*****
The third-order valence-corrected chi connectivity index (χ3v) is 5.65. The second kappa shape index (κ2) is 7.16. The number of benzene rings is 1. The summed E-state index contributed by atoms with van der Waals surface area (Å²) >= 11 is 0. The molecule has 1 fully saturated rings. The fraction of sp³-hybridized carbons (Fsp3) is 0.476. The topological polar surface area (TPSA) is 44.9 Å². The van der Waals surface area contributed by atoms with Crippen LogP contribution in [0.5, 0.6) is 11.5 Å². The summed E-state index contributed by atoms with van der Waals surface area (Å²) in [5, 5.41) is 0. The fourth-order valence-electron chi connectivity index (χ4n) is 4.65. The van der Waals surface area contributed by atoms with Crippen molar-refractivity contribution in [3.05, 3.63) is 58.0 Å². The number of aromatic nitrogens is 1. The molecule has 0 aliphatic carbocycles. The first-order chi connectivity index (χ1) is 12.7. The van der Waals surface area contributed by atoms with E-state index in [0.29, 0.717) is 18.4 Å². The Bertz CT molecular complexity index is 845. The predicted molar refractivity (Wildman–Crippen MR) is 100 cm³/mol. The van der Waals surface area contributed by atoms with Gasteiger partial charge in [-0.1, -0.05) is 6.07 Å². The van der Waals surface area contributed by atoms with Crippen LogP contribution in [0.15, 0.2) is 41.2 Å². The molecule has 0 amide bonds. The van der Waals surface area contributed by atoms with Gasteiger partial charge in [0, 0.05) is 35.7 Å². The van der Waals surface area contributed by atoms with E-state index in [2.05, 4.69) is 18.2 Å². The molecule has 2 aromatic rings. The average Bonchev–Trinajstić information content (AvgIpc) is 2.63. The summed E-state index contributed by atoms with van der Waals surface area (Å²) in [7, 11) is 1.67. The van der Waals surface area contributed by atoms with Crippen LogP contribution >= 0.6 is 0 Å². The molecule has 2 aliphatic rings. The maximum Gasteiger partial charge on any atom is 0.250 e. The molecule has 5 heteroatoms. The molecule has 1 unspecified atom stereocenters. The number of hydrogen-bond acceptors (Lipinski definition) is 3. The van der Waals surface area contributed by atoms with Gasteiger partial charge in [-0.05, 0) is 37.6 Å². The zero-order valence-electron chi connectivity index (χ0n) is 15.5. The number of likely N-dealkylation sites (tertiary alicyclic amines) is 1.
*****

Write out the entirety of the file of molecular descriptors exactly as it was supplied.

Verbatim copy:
The third-order valence-corrected chi connectivity index (χ3v) is 5.65. The second kappa shape index (κ2) is 7.16. The number of benzene rings is 1. The summed E-state index contributed by atoms with van der Waals surface area (Å²) >= 11 is 0. The molecule has 1 fully saturated rings. The fraction of sp³-hybridized carbons (Fsp3) is 0.476. The topological polar surface area (TPSA) is 44.9 Å². The van der Waals surface area contributed by atoms with Crippen LogP contribution in [0.5, 0.6) is 11.5 Å². The summed E-state index contributed by atoms with van der Waals surface area (Å²) in [5, 5.41) is 0. The fourth-order valence-electron chi connectivity index (χ4n) is 4.65. The van der Waals surface area contributed by atoms with Crippen molar-refractivity contribution in [3.05, 3.63) is 58.0 Å². The number of aromatic nitrogens is 1. The molecule has 0 aliphatic carbocycles. The first-order chi connectivity index (χ1) is 12.7. The van der Waals surface area contributed by atoms with E-state index in [0.29, 0.717) is 18.4 Å². The Bertz CT molecular complexity index is 845. The predicted molar refractivity (Wildman–Crippen MR) is 100 cm³/mol. The van der Waals surface area contributed by atoms with Gasteiger partial charge in [-0.1, -0.05) is 6.07 Å². The van der Waals surface area contributed by atoms with Crippen LogP contribution in [0.15, 0.2) is 41.2 Å². The molecule has 0 amide bonds. The van der Waals surface area contributed by atoms with Gasteiger partial charge in [0, 0.05) is 35.7 Å². The van der Waals surface area contributed by atoms with E-state index in [2.05, 4.69) is 18.2 Å². The molecule has 2 aromatic rings. The average Bonchev–Trinajstić information content (AvgIpc) is 2.63. The summed E-state index contributed by atoms with van der Waals surface area (Å²) in [7, 11) is 1.67. The van der Waals surface area contributed by atoms with Crippen LogP contribution >= 0.6 is 0 Å². The molecule has 2 aliphatic rings. The maximum Gasteiger partial charge on any atom is 0.250 e. The molecule has 5 heteroatoms. The molecule has 1 unspecified atom stereocenters. The number of hydrogen-bond acceptors (Lipinski definition) is 3. The van der Waals surface area contributed by atoms with Gasteiger partial charge in [-0.05, 0) is 37.6 Å². The zero-order valence-electron chi connectivity index (χ0n) is 15.5. The number of likely N-dealkylation sites (tertiary alicyclic amines) is 1.